I’ve never read the book, but from what I found on Wikipedia, the movie didn’t diverge from the book at all. It’s hard to say whether this was a good movie or not due to that fact. My initial impression after seeing the film was that there is no way I would take a child to see this movie; it’s too depressing (I’ll explain in a moment). According to the Wikipedia entry, the author, Katherine Paterson, was inspired to write this story after her son’s best friend was struck by lightning and killed. With that inspiration, she created a story that was more depressing. Before I get into it, now’s your chance to stop reading if you want to decide for yourself whether or not to watch this film unbiased. Also, if you haven’t already guessed how the story ends, I’m going to tell you.
This story is filled with situations that are all too common in real life. Jesse Aarons (Josh Hutcherson) is one of five children and is the only boy. He loves art and has talent for drawings. His father loves the girls, but doesn’t show any affection toward Jesse. He looks down on him and thinks that the drawings are a waste of time. The second youngest sister, May Belle, is the only one of his siblings that even bothers to talk to him and she thinks the world of him. At school, Jesse fares no better. He is constantly harassed by bullies and has a crush on his music teacher, Miss Edmunds (Zooey Deschanel). Have I described any of your childhoods yet?
His life takes an interesting turn when the new girl, Leslie Burke (AnnaSophia Robb), befriends him. She is the only child of a pair of wealthy writers and she has a very vivid imagine. Like Jesse, she is lonely and escapes the troubles of childhood through fantasy. Once together, Leslie brings the imagination out of Jesse and they invent Terabithia, an imaginary kingdom that is hidden in the forest by their houses. While there, they face off against monsters and creatures that represent struggles they are facing in real life. How about now? Your childhood or your friend’s childhood?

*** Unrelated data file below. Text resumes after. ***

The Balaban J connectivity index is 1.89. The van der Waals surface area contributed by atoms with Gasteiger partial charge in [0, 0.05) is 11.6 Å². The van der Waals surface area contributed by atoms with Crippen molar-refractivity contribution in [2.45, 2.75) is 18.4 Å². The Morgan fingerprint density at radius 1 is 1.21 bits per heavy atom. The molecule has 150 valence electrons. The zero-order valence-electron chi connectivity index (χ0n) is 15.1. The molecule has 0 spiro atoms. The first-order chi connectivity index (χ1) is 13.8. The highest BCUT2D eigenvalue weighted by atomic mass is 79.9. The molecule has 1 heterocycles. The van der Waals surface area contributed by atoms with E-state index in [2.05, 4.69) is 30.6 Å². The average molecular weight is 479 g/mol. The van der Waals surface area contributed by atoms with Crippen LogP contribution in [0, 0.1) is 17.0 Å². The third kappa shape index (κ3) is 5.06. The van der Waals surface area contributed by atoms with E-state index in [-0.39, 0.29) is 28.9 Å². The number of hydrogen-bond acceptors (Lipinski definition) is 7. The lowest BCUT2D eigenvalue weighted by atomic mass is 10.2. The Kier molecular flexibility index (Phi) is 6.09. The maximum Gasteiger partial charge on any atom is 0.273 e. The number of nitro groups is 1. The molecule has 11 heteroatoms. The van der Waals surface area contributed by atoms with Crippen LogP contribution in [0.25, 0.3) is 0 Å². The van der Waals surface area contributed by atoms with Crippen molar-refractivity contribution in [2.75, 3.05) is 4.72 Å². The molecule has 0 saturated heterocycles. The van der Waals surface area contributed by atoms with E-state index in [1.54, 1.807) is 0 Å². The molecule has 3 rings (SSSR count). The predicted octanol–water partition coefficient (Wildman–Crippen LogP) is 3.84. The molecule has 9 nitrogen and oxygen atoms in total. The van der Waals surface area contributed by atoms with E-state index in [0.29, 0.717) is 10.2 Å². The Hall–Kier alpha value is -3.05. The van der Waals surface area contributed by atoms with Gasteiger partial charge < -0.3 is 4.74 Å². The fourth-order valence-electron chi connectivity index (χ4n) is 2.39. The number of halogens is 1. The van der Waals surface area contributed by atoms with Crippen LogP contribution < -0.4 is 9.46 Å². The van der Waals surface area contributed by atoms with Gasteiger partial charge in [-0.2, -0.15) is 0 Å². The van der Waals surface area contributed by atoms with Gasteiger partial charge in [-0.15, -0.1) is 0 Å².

Jesse’s life peaks when Miss Edmunds invites him to the art museum. He considers inviting Leslie, but decides to keep this to himself. This is one of the lessons that Paterson wants children to learn from this story. Don’t be selfish or you’ll pay the consequences. When he gets back, his parents are completely freaked out and tell him they thought he was dead. They tell Jesse that Leslie drowned in the river (the border of Terabithia) earlier that day. Eventually, he comes to blame himself for not inviting her to the museum, completing Paterson’s lesson. While it’s a little harsh for him to pay that kind of punishment, he absolves himself by saving his sister from the same fate. The film ends with him building a proper bridge across the river and making May Belle a princess.
As I said, this is a very common theme among children, especially those whose parents struggle to make ends meet. We’ve all imagined ourselves in other worlds and dreamt of grand adventures to get away from the reality of the world and to have attention from anyone who gives it willingly. I believe this story is pointed more at parents than children. Paterson is trying to tell parents to pay attention to their kids and show those kids that they are loved. It’s a good lesson for parents to remember.
But I can’t stress enough that this movie isn’t for kids. I don’t care that it’s a Disney film, or that it’s rated G, or that it’s supposed to be a fantasy. No kid should have to worry that his or her friend might die any day. That’s what parents are supposed to worry about. The film also hits too close to home on the subject of bullies at school and how to deal with them. Bullies are best dealt with by simply ignoring them or treating them like humans. Not by punching them in the face or playing incredibly humiliating pranks on them. These are not good lessons for children to learn or to repeat. There is also very little fantasy in this film. That probably explains why this book is frequently a target of censorship. Parents don’t feel that their kids should be reading stuff like this. Someone should tell those parents that this book is intended for them to read, not their kids.
On a final note, if you view this via DVD, check out the music video. AnnaSophia Robb has a music video and the song is quite good. Just ignore the fact that Disney is trying to turn a thirteen year-old into a sex symbol.
Rating: Ask for four dollars back unless you are a parent, in which case it’s worth the investment.